So: the last question was: eyes open? Or eyes shut? Is it possible to interpret a film while not looking at it? Or by looking, then looking away? There has to be a space of not-looking in between the looking, doesn’t there? A space for reflection. When I’m thinking very hard, I often can’t make eye contact with people. It’s as if the invitation to be present with other people is difficult to reconcile with intense thinking. So I alternate between one and the other – between listening and looking, and thinking and responding. So maybe there is something important about keeping hold of both – eyes open, and eyes shut?

I’m writing about something different today though. Something that has taken me a while to write, and longer to post.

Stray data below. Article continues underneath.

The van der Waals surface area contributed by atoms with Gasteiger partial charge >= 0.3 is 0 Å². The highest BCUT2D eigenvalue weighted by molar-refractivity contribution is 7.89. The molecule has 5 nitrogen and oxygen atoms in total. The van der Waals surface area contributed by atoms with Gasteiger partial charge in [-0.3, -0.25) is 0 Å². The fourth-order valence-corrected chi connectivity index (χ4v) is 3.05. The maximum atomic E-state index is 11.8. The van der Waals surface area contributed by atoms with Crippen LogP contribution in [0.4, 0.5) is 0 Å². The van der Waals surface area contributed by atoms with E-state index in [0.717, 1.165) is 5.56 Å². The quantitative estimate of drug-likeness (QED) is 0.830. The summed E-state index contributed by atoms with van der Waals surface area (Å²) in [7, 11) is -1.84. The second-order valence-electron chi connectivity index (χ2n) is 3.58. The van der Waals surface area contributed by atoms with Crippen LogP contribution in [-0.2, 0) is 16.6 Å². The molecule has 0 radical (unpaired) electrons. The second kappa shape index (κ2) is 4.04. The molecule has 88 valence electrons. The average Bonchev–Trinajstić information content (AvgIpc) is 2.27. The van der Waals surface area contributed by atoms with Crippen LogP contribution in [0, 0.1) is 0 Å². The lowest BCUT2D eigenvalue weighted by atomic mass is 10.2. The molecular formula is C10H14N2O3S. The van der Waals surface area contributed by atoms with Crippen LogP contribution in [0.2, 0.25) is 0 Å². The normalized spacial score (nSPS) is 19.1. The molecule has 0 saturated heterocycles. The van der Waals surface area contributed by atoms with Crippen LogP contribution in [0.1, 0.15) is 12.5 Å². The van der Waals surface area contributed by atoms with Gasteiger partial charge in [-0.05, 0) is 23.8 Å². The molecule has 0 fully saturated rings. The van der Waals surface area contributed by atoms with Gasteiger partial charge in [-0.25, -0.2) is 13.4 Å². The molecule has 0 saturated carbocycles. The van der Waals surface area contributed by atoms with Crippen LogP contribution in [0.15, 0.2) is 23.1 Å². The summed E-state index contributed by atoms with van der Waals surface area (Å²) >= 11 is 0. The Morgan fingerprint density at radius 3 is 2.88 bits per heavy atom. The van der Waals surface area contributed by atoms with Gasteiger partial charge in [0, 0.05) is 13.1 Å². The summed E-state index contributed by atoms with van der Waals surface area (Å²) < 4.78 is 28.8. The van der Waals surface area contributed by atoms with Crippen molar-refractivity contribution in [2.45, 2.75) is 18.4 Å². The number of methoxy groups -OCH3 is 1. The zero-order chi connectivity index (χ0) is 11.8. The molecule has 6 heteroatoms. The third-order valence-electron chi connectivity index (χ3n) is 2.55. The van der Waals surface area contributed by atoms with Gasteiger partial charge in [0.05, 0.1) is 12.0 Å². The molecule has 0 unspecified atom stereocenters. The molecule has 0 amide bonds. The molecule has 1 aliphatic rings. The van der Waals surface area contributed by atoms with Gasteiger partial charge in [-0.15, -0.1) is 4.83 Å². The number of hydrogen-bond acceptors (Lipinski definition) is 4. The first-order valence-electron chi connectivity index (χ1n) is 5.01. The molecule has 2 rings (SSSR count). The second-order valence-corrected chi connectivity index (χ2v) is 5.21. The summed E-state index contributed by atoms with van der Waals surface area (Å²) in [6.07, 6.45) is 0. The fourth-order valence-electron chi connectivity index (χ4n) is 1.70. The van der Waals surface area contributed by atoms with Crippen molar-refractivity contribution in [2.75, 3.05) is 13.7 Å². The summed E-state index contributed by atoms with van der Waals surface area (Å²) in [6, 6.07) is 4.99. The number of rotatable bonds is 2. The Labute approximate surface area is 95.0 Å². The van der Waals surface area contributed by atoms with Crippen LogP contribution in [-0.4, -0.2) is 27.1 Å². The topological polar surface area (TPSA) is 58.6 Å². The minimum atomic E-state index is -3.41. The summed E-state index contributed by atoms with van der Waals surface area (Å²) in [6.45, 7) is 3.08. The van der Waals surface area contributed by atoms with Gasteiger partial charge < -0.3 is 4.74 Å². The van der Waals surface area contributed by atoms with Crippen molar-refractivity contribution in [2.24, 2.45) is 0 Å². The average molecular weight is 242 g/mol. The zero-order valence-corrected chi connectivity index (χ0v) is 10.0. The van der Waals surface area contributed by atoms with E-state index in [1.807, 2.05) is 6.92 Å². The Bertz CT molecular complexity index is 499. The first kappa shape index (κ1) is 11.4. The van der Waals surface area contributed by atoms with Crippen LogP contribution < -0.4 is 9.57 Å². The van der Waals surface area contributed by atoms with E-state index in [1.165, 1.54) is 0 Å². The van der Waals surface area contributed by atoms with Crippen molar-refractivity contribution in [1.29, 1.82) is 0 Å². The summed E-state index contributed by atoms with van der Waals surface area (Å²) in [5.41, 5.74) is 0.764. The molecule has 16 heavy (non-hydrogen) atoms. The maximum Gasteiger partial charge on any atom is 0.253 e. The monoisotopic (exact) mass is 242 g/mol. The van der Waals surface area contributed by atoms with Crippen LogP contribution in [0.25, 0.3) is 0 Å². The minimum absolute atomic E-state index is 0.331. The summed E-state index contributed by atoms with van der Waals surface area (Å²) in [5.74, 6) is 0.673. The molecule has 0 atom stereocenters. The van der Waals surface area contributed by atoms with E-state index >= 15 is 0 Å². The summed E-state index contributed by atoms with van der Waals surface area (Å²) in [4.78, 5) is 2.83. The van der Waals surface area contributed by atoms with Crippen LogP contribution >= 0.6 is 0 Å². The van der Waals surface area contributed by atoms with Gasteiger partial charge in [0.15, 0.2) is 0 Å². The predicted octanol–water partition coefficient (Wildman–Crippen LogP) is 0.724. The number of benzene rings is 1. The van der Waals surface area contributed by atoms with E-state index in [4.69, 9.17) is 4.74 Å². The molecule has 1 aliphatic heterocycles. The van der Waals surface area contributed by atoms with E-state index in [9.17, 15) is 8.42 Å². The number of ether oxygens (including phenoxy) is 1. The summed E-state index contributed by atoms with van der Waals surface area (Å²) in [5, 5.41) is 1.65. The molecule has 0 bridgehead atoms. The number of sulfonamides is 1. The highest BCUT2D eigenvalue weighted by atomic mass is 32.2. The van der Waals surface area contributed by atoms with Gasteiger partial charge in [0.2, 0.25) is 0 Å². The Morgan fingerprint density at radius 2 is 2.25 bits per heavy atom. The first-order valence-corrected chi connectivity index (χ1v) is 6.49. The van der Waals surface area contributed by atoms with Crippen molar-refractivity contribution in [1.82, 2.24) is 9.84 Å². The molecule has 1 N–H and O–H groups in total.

Something is preventing me from writing this next piece. In a great deal of the correspondence that Anna has been passing on to me, from poets and writers and musicians as they return their thoughts and interpretations to us, there is an undertone of worry. Worry that comes alongside phrases in the artists’ and poets’ emails like ‘doing justice’, or following rules. That said, the creative constraint of the process of embodied interpretation seems to be liberating to some of our contributors – though I also wonder whether the work that seems to flow so easily for some is a result of a thing that already was. I don’t mean to suggest that any of the artists who have given their time so generously to the project are just auto-producing a kind of Blue Peter here’s-one-I-made-earlier Tracy-Island. I also don’t mean that any of the artist’s involved are simply reproducing patterns of work that they have already established. In any case, isn’t that what the term ‘practice’ means? Isn’t what we do a result of repetitive acts of refinement in one way or another? And don’t things improve with practice? But I think I’m digressing here.